Hi there 👋🏽

This was me, never much interested in learning what Git actually IS! However, once you understand the concepts, you will realize that the path suggested by the comic above is exactly what versioning(Git) is trying to prevent.

What is GIT?

“It’s a version control system.” - Simply put, Git tracks changes to source code!

Let us try to understand why a version control might be necessary -

Tracking a project’s history

As the team grows, so do the contributors and the projects. With a large number of people making continuous changes to the source code, it becomes difficult to track the changes - Who changed, what did they change, when did they change?

Version control lets you keep a track of all these parameters - by storing a snapshot of all your changes/versions - these versions are referred as commits in Git’s terminology.

At any time, you can see the log of all your previous commits and compare them as well using diff.

Can we revert it if things break? Yes, you can consider it to be your time travel machine - at any point in time, you can checkout (move) to your previous snapshot or version and come back later if needed!

Coordinating teamwork

Git provides you a shared project, also called a repository - this can be accessed by all the members of the team!

(As well as the tools - Consider that you have an automated deployment setup, then what should be the common source code that this setup should use?)

Managing multiple versions

Let us say you have developed an app for your customers, which has a free and premium version. Without Git or version control, you would have to maintain two separate folders and copy-paste the bug fixes from one to another.

With Git, you can checkout (create) a new branch from your main project and add new premium features (commits) to it! image But let us say you add some bug fixes to your master/free branch which would be required for the premium branch as well - In this case, you can merge the premium version with the master branch, as shown below. This adds all the additional changes from the master branch to the premium branch. Note that the master (Free) branch still does not have any premium features (refer to the arrows).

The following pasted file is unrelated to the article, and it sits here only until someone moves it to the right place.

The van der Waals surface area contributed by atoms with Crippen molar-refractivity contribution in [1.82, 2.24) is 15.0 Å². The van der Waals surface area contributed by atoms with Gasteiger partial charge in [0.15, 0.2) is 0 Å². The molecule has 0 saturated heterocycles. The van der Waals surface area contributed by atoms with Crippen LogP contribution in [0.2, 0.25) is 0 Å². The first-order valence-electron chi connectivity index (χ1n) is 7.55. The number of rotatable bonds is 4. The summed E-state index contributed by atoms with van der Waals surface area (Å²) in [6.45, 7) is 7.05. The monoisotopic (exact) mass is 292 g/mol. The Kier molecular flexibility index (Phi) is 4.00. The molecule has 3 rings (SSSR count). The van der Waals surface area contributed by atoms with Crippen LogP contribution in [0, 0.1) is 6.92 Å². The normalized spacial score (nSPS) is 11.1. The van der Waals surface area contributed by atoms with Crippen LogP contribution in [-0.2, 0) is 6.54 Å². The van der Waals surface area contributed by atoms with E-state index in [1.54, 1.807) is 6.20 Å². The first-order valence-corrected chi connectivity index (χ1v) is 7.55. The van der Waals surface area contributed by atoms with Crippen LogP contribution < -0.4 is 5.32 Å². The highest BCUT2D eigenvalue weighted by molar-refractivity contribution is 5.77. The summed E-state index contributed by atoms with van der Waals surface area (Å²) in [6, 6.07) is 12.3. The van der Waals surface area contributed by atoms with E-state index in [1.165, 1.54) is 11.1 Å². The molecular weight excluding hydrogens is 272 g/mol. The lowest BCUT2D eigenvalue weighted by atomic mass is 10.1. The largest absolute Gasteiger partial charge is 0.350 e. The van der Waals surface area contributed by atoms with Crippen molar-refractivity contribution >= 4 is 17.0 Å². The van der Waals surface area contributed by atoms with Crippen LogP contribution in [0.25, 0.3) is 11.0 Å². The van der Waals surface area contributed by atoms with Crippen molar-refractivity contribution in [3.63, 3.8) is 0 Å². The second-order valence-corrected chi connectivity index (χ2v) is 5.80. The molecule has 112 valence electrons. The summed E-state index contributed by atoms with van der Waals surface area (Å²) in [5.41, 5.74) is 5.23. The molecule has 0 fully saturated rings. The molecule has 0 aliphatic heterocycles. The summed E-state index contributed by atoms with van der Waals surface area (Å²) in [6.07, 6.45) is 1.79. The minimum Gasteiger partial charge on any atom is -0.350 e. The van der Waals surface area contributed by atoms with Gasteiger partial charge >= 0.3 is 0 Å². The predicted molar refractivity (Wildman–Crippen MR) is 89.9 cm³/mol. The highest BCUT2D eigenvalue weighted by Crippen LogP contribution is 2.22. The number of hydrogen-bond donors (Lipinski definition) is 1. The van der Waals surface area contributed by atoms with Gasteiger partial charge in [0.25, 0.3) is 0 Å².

Now what happens when the bug fix changes the same line of code that was already changed on the premium branch - This results in conflicts and need to be resolved by the developer, more on this later!

To play around and visualize, use

The Three Stages of a File

Each file in our project could either be tracked by a git or not. Remember, the tracked files are the ones that were present in the previous snapshot. To tell git to track a new file, you need to add the file.

The already tracked files can be in three different stages -

  • Committed - Any changes that are unmodified from the last snapshot
  • Modified - Changes made since the last snapshot
  • Staged - Changes to be added in the next snapshot

Whenever we make a change to any tracked file, it moves from the committed stage to the modified stage. When we are satisfied with these changes, we add them which move it to the staging area. Once you are satisfied with the files in the staged area, you can commit these changes with a suitable message to create a new snapshot. This moves the files back to the committed stage, thus completing the cycle.

At any point in time, you can check the status to identify the files present in these areas. (Sometimes, untracked is also considered as a stage.)

The three stages in Git

Git follows these three stages -

  • Working directory - This is the project version on your local end. All the changes you make will remain here until you add them to the staging area
  • Staging Area (Index) - Consider this as the preview of your commit
  • .git directory (Local Repository) - After the commit, your changes go and sit here

At any point, if you want to park away some of your changes from the working tree, you can stash them and pop when needed.

Now let us say we want to share our project with other colleagues, then we need to push our local repository to remote so that other colleagues can clone (copy) the project for the initial setup and then take a pull anytime to get the latest changes.

The last concept that we will cover is the reset - depending on the parameters it moves your changes from one Git stage to another.


That’s it for today!